Susan Midalia. Feet to the Stars: and other stories. Crawley, Western Australia: UWA Publishing. RRP: $24.99, 180 pp, ISBN: 9781742587547
In previous writing on the short story, Susan Midalia describes the form as ‘a wonderful medium for evoking unsaid or unsayable knowledge’ (2009, 17). The ten stories comprising Feet to the Stars, Midalia’s third collection following A History of the Beanbag (2007) and An Unknown Sky (2012), support this claim and attest to the author’s accomplished command of the concise narrative form.
The stories sweep across social, geographic, emotional and thematic terrains with a keen awareness of the transformative potential of the mundane and unknowable as opportunities for both human growth and evocative storytelling. Human frailty, private insecurities and hidden motives are explored through a diverse range of characters: a widow who visits New York’s attractions with an omnipresent cognisance of her husband’s absence; a high school teacher who is brought out of complacency by the frank observations of a student suffering anorexia nervosa; a nineteen year old man who returns from a backpacking adventure to face the consequences of an unresolved relationship; and a suburban mother and her teenage daughter who see each other in new light through their interactions with a Lebanese family.
Midalia also remarked that writing short stories ‘is an aesthetically exacting business … [requiring] the very difficult negotiation of competing aesthetic obligations’ (2009, 19), to be concise and resonant, ‘to create the illusion of a larger world beyond the comparatively few words on the page’ (2009, 19).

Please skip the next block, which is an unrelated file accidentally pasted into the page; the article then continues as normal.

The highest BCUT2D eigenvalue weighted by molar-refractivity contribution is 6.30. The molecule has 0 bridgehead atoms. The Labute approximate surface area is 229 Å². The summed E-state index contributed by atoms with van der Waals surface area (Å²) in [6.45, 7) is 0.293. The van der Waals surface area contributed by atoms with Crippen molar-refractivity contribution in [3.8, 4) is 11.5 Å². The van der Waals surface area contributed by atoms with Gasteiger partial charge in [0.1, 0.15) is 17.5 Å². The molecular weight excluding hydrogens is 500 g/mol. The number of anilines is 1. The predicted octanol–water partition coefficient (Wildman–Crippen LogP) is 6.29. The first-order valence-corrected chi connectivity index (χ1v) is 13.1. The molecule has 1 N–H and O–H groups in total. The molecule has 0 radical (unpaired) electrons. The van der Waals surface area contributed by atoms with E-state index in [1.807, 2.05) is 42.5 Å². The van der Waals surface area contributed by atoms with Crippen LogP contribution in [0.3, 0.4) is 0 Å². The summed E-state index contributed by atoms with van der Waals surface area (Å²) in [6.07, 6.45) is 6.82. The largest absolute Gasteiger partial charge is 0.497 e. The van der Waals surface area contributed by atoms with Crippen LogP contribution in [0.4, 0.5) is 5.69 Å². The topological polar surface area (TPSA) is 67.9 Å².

‘A Blast of a Poem’ illustrates Midalia’s intentional negotiation of this fine balance. The story sketches a marriage through selected intimate scenes so that the couple’s maturation from youth to middle-age unfolds gracefully rather than jerkily. This narrative treatment sensitively portrays the couple’s excited hopes for a child: ‘he liked Bella for a girl … Joe for a boy’ (25); frustration when conception proves elusive: ‘my life began to feel like an old-time movie, in which the leaves of a calendar are ripped off and tossed aside by some cruel, invisible hand’ (27); and poignant acceptance of their fate: ‘when Ollie and I were fifty, I saw him hoist someone’s tiny child onto his lap and listen to her babbling … he glanced up and caught my eye and I saw such softness, such tenderness, in his face’ (27).
Corporeality and the emotional resonance of the body permeate the collection in vivid descriptions that pay attention to all the senses. For example, in the same story, the narrator tells us that, ‘I wrapped my arms around him and mooed again, loudly, playfully, to stop myself from washing him with tears’ (27). In another we read: ‘She had lost her taste for ice-cream. She knew it would taste like regret’ (7), and: ‘the tiny flickers of his eyelashes, butterfly dreams on his cheeks’ (3).
While I found the scope engaging and the language worthy of frequent re-reads, a few carefully placed phrases hauntingly reminiscent of contemporary Australian rhetoric arrested me the most. In a conversation about immigration at the foot of the Statue of Liberty two characters exchange: ‘don’t get him started on the shipping companies who made obscene amounts of dollars from this trade in human need’ (15) and ‘the people who failed the test?… I guess they were sent back to where they came from’ (16).
I am reminded that through her writing, Midalia represents the complexity of Australian society and culture with a commitment that suggests a vocation to do so. And how right her choice of form feels to accomplish this.
Midalia, Susan. ‘A Tribute to the Short Story’. Indigo. Spring, 2009.
Helena Kadmos writes short stories and teaches in the English and Creative Writing programme at Murdoch University where she also pursues a research interest in the short story cycle.